Open to the Public
Hiking / Birding / Wildflowers / Rare Plants / Hunting View All
The trails into the Green Swamp are very primitive. The trails in the longleaf pine savannas have recently been overrun with foot traffic, damaging the fragile ecosystem. Part of the Green Swamp is open to hunting through the N.C. Wildlife Resources Commission’s Game Land program. View All
Coastal Plain; Brunswick County
GPS COORDINATES: (Trail Head off NC 221)
"Bolivia, Honey Island, Lewis Swamp, Supply"
Contact: NC Geographical Survey.
1612 Mail Service Center
Raleigh, NC 27699-1612.
OWNERSHIP & ACCESS:
The Nature Conservancy
Southeast Coastal Plain Office
2807 Market Street
Wilmington, NC 28403
Federal Paper Board donated 13,850 acres of this preserve to The Nature Conservancy in 1977 and an additional 2,577 acres in the late 1980s. The Nature Conservancy has since purchased additional land in the preserve. The management of the Green Swamp Preserve is supported by the Estate of Harry Patrick Gold and Erma Green Gold.
- Blog for the Southeast Coastal Plain, "A Place Unlike Any Other"
- Website for the annual Fire in the Lakes family educational festival which takes place in nearby Boiling Spring Lakes
- For more information about how fire has historically benefited this great landscape, see our Prescribed Fire brochure
- Read about and see pictures from the Green Swamp and other surrounding TNC properties in our Southeastern Coastal Plain brochure
The Green Swamp contains some of the country’s finest examples of longleaf pine savannas. The open savannas have a diverse herb layer with many orchids and insectivorous plants. Almost 13,000 acres of the preserve, however, are comprised of a dense evergreen shrub bog (pocosin) dominated by gallberry, titi, and sweetbay.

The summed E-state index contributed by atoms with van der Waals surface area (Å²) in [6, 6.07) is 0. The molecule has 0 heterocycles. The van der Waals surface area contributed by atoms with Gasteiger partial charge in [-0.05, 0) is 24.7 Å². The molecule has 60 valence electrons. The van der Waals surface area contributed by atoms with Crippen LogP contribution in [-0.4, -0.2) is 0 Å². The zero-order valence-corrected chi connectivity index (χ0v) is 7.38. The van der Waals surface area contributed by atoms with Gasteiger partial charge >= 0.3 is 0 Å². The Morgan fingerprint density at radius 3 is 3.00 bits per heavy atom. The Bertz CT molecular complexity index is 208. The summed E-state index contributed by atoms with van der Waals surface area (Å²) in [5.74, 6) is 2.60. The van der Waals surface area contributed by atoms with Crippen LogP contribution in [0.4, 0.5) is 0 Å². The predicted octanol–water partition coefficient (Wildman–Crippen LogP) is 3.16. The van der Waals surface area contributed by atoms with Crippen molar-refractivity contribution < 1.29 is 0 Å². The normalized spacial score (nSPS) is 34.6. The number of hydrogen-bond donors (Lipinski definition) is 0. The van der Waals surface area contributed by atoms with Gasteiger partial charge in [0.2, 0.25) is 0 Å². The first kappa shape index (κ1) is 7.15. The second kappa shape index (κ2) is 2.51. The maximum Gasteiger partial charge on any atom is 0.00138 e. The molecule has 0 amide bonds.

The Green Swamp contains at least 14 different species of insectivorous plants, including:
- extensive populations of Venus flytrap
- four species of pitcher plant
The preserve is home to many rare animals, including:
- American alligator
- fox squirrel
- Henslow’s sparrow
- Bachman’s sparrow
- Hessel's hairstreak butterfly
One of the preserve’s rarest residents is the federally listed endangered red-cockaded woodpecker. This woodpecker takes its name from the male’s tiny red splotch behind its eye. The woodpecker prefers to nest in old-growth longleaf pines with red heart disease, since it can drill a nesting cavity in the softened core of the trees. The nesting trees are easily identified by the shiny, sticky coating of resin around the cavity that keeps eggs and young safe from predators such as ants, squirrels, and snakes.
The woodpeckers complete the nest in one to five years. The birds return to the same nest year after year, as long as sap continues to flow around the opening. Since these birds are so picky about their living quarters, protecting their habitat is critical to ensuring their survival.
The Nature Conservancy’s many management activities at the Green Swamp include prescribed burning, installing red-cockaded woodpecker nest boxes, and restoring pine plantations to longleaf pine savannas.
The Importance of Fire
Many of the plants in the Green Swamp benefit from periodic burning; pond pine’s cones burst and release seeds after being exposed to very high temperatures and wiregrass flowers vigorously after a fire. Longleaf pine seeds need bare ground to germinate and plenty of sunlight to grow, typical traits of plants that evolved in a landscape with frequent fires. The grasses and sedges of the Green Swamp have roots that are protected from the hottest fires, as do the orchids and insectivorous plants.
For more information about how fire has historically benefited this great landscape, see our Prescribed Fire Brochure.
Hiking / Birding / Wildflowers / Rare Plants / Hunting
*Please be aware that part of the preserve is open to hunting and that no dogs are allowed*
The trails into the Green Swamp are very primitive. The trails in the longleaf pine savannas have recently been overrun with foot traffic, damaging the fragile ecosystem. Part of the Green Swamp is open to hunting through the N.C. Wildlife Resources Commission’s Game Land program. See their website, http://www.ncwildlife.org for hunting schedules.
A parking area for the Green Swamp Preserve is located 5.5 miles north of Supply on NC 211.